Oh, and quit including yourself among us rationalists. Rationalists don't have to insult people to get points across. They remain, by definition, cool and rational."


Cool and rational? I've been both of those every moment in this thread, or on this forum for that matter. Just because some people confuse me using an expletive with me getting emotional or upset doesn't mean that I actually was.
And I never insulted you at all, so I don't know what you're going on about.

So don't compare me to Glenn Beck just because I called one of your arguments bullshit, please. Unless you're now going to defend those claims.

Sorry about you being dragged into that discussion about my supposed sins, by the way.
Matt, u said:
It doesn't help your claims though, which were that there was an identical communion, grand parallels with Christian theology, and that Dionysus was a good "model" for a Christ. Oh, and that Jesus declared himself to be Dionysus when he said "I am the vine".

I say:
I do not believe that Jesus said this. The only empirical study that has been done re: the possibility of a historical Jesus is the 'Jesus Seminary', and they claim that Yeshua most likely did exist but he only said and did about 18 percent of what the evangelists say he said and did. Most of what we know as Christianity evolved during the 'oral' age of the development of the early sect, which according to the Jesus Seminary is roughly between the years 40-70 of Common Era.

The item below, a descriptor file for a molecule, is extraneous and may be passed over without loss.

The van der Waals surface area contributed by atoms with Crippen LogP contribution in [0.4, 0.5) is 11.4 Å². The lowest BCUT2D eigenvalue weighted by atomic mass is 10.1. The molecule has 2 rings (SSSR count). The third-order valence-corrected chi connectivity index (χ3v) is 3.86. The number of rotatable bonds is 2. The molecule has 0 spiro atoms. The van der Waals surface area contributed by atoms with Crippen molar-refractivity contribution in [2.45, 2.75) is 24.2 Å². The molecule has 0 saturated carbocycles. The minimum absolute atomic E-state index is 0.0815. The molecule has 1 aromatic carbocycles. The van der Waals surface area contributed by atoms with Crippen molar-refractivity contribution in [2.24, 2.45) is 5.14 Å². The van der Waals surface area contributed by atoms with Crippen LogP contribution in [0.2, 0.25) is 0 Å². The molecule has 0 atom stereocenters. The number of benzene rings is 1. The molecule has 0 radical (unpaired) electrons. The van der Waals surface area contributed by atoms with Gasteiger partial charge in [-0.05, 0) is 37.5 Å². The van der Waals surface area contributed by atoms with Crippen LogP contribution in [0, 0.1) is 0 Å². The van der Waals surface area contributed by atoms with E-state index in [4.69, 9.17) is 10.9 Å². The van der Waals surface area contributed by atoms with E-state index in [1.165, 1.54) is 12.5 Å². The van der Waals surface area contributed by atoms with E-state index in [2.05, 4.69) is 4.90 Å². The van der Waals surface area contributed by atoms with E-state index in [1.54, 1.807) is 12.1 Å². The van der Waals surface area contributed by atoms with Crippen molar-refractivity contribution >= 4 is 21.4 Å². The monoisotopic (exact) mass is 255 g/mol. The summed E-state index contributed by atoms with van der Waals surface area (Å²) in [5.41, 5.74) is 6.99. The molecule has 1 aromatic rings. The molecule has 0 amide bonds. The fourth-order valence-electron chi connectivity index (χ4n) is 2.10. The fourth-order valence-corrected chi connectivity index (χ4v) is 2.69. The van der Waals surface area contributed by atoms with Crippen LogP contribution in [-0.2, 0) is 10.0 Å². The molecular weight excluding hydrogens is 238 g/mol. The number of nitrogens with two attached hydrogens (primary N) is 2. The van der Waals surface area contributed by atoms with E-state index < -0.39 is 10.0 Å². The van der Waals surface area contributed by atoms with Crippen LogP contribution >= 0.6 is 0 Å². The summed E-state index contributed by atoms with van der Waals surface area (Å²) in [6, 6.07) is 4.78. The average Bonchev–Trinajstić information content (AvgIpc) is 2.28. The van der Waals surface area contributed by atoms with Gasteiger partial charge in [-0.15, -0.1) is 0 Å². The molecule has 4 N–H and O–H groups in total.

The Gospels were written as propaganda by early Christian writers in order to present their own versions of Christianity.

And I believe that it was these Gospel writers who attributed the words 'I am the Vine' to Jesus. They would have done this to attract Greeks who were familiar with these Orpheic and wine mysteries. It was mythography on their part.

Also, the Orpheic mysteries predate Christianity by at least six centuries.
Ah, OK. That doesn't really change the fact that you need to prove this though (see below).

As for the Jesus Seminar, I'm actually not that big of a fan; many scholars have noted that when researchers (especially Christian ones) examine the gospels, they tend to discover a Jesus that always just happens to have eery similarities to what they already believe. Fundamentalists like William Lane Craig look at the gospels and find a fundamentalist Jesus. Atheist apologists (yes, it's not always Christians) look at the gospels and find a non-existent Jesus or one that is a reflection of pagan parallels. And the overwhelmingly liberally Christian Jesus Seminar finds a liberal hippie Jesus.

None of this is surprising, and because it conforms to their own beliefs so much, I can't give any of them the seal of authenticity.
What the Jesus Seminar has essentially done (besides discarding John almost in its entierity, which is just common sense) is discarding all the apocalyptic and just plain awkward sayings as ahistorical, and accepting all the nice and happy sayings (Good samaritan, turn the other cheek, etcetera) as historical.